- First-person shooter – More commonly known as FPS, the first-person shooter genre equips you with an (often bewildering) array of heavy weaponry and gets you to shoot first, ask questions later (or, more often, just keep shooting). Current king of the shooters is Call of Duty: Modern Warfare 3 (£27.97).
- Role-playing game – You’ll see this genre more commonly referred to as RPG. Popular titles include Diablo III and The Elder Scrolls V: Skyrim (£24.97). RPGs revolve around exploring large game worlds and increasing your character’s statistics to make them increasingly powerful.
The Elder Scrolls V: Skyrim is just one of many visually immersive games out there
- Action/adventure – If it involves running, jumping and the odd bit of puzzle-solving, it’s an action-adventure. Tomb Raider pretty much started it all; Batman: Arkham City (£14.97) is one of the latest.
- Strategy – A hugely popular genre on PCs in particular, strategy games are all about testing your mind and your decision-making skills. Starcraft II (£26.51) tasks you with colonising space and battling other races along the way.
- Simulators – If you can think of it, there’s a PC simulator for it. The Sims 3 (£36.99) is a chart-topping ‘real life’ sim, but there’s truly something for everyone in this genre. Should you wish, you can even opt for the more niche charms of Garbage Truck Simulator.
- Getting social – Playing against computer opposition is one thing, but you get a whole different kind of challenge when testing your wits against human opponents. Many games now offer an online mode, where you can play against friends (or complete strangers) over the internet. If your computers are connected to a home network, you can also play against your family and friends locally.
But if you’ve got children, don’t forget that some games won’t be suitable. Games are now subject to the same age classification as films, and titles such as the latest Call of Duty are rated 18 for good reason. The User Accounts and Family Safety features in Windows can help you limit how much computer time children have, as well as which programs and games they can use (and, perhaps more importantly, how long they can use them for) - click here for our guide.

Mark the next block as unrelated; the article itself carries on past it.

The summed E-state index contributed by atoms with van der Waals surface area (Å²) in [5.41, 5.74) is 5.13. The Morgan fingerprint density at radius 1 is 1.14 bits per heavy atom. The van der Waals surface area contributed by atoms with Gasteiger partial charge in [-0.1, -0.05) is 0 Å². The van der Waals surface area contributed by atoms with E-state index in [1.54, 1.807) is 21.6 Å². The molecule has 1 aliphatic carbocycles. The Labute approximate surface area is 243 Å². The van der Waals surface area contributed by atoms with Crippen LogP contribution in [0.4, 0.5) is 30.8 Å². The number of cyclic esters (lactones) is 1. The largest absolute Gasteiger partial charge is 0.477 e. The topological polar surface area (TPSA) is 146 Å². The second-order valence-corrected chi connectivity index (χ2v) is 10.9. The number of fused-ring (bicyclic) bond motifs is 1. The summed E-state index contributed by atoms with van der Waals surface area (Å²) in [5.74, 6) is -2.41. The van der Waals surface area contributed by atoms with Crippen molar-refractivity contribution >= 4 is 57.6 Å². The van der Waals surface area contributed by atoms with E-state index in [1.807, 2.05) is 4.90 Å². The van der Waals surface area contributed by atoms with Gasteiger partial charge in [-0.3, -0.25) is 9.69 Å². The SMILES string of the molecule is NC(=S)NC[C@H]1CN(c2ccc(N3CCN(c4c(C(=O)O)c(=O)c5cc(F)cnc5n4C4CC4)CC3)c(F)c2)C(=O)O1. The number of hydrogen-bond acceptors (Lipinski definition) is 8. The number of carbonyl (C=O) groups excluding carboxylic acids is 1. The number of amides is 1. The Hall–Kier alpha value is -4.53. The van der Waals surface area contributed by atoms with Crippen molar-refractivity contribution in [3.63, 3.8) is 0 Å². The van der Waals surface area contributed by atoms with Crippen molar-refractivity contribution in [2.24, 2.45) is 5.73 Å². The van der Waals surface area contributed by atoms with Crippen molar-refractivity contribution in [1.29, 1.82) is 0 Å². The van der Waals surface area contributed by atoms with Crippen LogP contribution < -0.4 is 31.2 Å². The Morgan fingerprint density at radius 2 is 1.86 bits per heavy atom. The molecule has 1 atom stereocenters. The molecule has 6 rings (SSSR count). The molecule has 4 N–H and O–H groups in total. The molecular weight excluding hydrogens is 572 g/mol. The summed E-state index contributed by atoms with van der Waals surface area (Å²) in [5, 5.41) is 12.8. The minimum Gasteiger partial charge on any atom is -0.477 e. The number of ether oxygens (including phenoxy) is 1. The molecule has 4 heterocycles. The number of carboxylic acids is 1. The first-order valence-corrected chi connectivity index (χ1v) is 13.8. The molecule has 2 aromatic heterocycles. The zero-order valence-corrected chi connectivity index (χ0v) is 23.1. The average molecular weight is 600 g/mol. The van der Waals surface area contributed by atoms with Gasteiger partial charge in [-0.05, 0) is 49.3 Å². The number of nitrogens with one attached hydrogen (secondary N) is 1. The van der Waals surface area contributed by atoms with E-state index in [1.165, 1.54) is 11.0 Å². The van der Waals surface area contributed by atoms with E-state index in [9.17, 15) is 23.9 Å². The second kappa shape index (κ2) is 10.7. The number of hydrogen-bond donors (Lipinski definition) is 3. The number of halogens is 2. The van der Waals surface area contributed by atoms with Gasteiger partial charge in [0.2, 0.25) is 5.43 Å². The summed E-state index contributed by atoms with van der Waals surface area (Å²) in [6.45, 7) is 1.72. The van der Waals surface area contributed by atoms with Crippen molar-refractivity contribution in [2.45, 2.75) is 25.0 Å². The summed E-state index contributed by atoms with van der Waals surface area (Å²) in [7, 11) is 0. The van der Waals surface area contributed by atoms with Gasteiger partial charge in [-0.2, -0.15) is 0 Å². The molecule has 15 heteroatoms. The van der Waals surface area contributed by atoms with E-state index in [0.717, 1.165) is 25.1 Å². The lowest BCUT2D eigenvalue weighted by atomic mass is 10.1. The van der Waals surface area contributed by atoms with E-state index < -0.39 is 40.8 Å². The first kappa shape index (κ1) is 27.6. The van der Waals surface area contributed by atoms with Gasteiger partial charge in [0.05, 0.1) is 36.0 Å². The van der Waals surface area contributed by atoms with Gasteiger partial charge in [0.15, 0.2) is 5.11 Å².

Set parental controls to prevent your children from playing unsuitable games
Fire it up
OK, so you’re ready to hit the start button, but is your current PC up to scratch? Any modern computer will handle web-based games without breaking sweat. It’s here that laptops are the perfect choice. Portables such as Advent’s Monza S200 (£349.99) – with its dual-core processor , 6GB RAM and an AMD Radeon HD 6320 graphics card – are great for gaming on the move. However, these kind of systems aren’t ideal for playing the latest releases.
For the optimum gaming experience, you’ll need a powerful desktop machine that offers some serious grunt. The Advent DT 2315 (£899.99) has a super-fast Intel Core i7 processor , 16GB RAM and an AMD Radeon HD 7750 graphics card – making it capable of tearing through even the most recent games. As well as raw power, the other great benefit offered by a desktop is that it’s more easily upgradeable. Installing a new (or additional) graphics card can reap great rewards in terms of performance.
Advent’s DT2315 contains all the raw power you need to play even the most demanding of games